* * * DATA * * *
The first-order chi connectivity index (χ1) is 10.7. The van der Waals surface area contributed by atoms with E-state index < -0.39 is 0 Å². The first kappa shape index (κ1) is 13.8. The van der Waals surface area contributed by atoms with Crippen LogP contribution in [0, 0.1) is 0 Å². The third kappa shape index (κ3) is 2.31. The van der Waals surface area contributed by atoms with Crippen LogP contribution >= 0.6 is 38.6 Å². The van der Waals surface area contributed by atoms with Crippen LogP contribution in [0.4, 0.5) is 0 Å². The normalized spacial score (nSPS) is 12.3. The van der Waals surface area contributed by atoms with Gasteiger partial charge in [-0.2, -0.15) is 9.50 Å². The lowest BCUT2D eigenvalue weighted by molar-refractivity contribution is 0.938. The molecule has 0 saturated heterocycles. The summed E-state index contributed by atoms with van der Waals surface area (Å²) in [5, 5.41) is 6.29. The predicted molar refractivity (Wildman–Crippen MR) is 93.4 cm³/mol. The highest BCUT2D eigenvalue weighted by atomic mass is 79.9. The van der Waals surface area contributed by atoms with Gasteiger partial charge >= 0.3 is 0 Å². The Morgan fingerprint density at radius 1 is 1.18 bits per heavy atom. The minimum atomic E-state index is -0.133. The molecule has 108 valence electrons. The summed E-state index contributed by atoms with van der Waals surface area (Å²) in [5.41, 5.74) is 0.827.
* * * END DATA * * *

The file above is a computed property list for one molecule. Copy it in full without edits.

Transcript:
The first-order chi connectivity index (χ1) is 10.7. The van der Waals surface area contributed by atoms with E-state index < -0.39 is 0 Å². The first kappa shape index (κ1) is 13.8. The van der Waals surface area contributed by atoms with Crippen LogP contribution in [0, 0.1) is 0 Å². The third kappa shape index (κ3) is 2.31. The van der Waals surface area contributed by atoms with Crippen LogP contribution >= 0.6 is 38.6 Å². The van der Waals surface area contributed by atoms with Crippen LogP contribution in [0.4, 0.5) is 0 Å². The normalized spacial score (nSPS) is 12.3. The van der Waals surface area contributed by atoms with Gasteiger partial charge in [-0.2, -0.15) is 9.50 Å². The lowest BCUT2D eigenvalue weighted by molar-refractivity contribution is 0.938. The molecule has 0 saturated heterocycles. The summed E-state index contributed by atoms with van der Waals surface area (Å²) in [5, 5.41) is 6.29. The predicted molar refractivity (Wildman–Crippen MR) is 93.4 cm³/mol. The highest BCUT2D eigenvalue weighted by atomic mass is 79.9. The van der Waals surface area contributed by atoms with Gasteiger partial charge >= 0.3 is 0 Å². The Morgan fingerprint density at radius 1 is 1.18 bits per heavy atom. The minimum atomic E-state index is -0.133. The molecule has 108 valence electrons. The summed E-state index contributed by atoms with van der Waals surface area (Å²) in [5.41, 5.74) is 0.827.